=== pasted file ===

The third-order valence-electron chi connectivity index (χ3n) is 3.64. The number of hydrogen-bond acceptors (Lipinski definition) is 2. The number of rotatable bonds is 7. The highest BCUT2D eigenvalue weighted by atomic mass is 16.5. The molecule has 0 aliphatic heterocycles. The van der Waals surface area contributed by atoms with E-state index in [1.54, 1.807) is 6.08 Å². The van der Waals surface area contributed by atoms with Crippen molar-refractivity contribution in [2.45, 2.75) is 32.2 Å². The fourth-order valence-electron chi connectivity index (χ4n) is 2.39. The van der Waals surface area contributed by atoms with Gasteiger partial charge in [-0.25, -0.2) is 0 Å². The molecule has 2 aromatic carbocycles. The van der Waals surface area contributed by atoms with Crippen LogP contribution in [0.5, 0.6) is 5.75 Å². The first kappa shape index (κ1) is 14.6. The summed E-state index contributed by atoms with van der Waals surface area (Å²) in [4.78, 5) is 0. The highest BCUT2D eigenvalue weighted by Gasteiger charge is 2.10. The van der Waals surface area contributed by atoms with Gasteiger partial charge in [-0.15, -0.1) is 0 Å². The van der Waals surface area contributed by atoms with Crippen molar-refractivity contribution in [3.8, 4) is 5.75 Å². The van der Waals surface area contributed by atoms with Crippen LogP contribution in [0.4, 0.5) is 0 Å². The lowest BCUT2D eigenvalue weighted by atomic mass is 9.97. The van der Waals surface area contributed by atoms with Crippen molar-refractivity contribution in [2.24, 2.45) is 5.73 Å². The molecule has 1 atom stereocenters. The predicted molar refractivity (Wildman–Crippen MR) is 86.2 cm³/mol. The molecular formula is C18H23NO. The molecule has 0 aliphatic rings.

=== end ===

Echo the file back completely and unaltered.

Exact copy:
The third-order valence-electron chi connectivity index (χ3n) is 3.64. The number of hydrogen-bond acceptors (Lipinski definition) is 2. The number of rotatable bonds is 7. The highest BCUT2D eigenvalue weighted by atomic mass is 16.5. The molecule has 0 aliphatic heterocycles. The van der Waals surface area contributed by atoms with E-state index in [1.54, 1.807) is 6.08 Å². The van der Waals surface area contributed by atoms with Crippen molar-refractivity contribution in [2.45, 2.75) is 32.2 Å². The fourth-order valence-electron chi connectivity index (χ4n) is 2.39. The van der Waals surface area contributed by atoms with Gasteiger partial charge in [-0.25, -0.2) is 0 Å². The molecule has 2 aromatic carbocycles. The van der Waals surface area contributed by atoms with Crippen LogP contribution in [0.5, 0.6) is 5.75 Å². The first kappa shape index (κ1) is 14.6. The summed E-state index contributed by atoms with van der Waals surface area (Å²) in [4.78, 5) is 0. The highest BCUT2D eigenvalue weighted by Gasteiger charge is 2.10. The van der Waals surface area contributed by atoms with Gasteiger partial charge in [-0.15, -0.1) is 0 Å². The van der Waals surface area contributed by atoms with Crippen molar-refractivity contribution in [3.8, 4) is 5.75 Å². The van der Waals surface area contributed by atoms with Crippen LogP contribution in [0.4, 0.5) is 0 Å². The lowest BCUT2D eigenvalue weighted by atomic mass is 9.97. The van der Waals surface area contributed by atoms with Crippen molar-refractivity contribution in [2.24, 2.45) is 5.73 Å². The molecule has 1 atom stereocenters. The predicted molar refractivity (Wildman–Crippen MR) is 86.2 cm³/mol. The molecular formula is C18H23NO. The molecule has 0 aliphatic rings.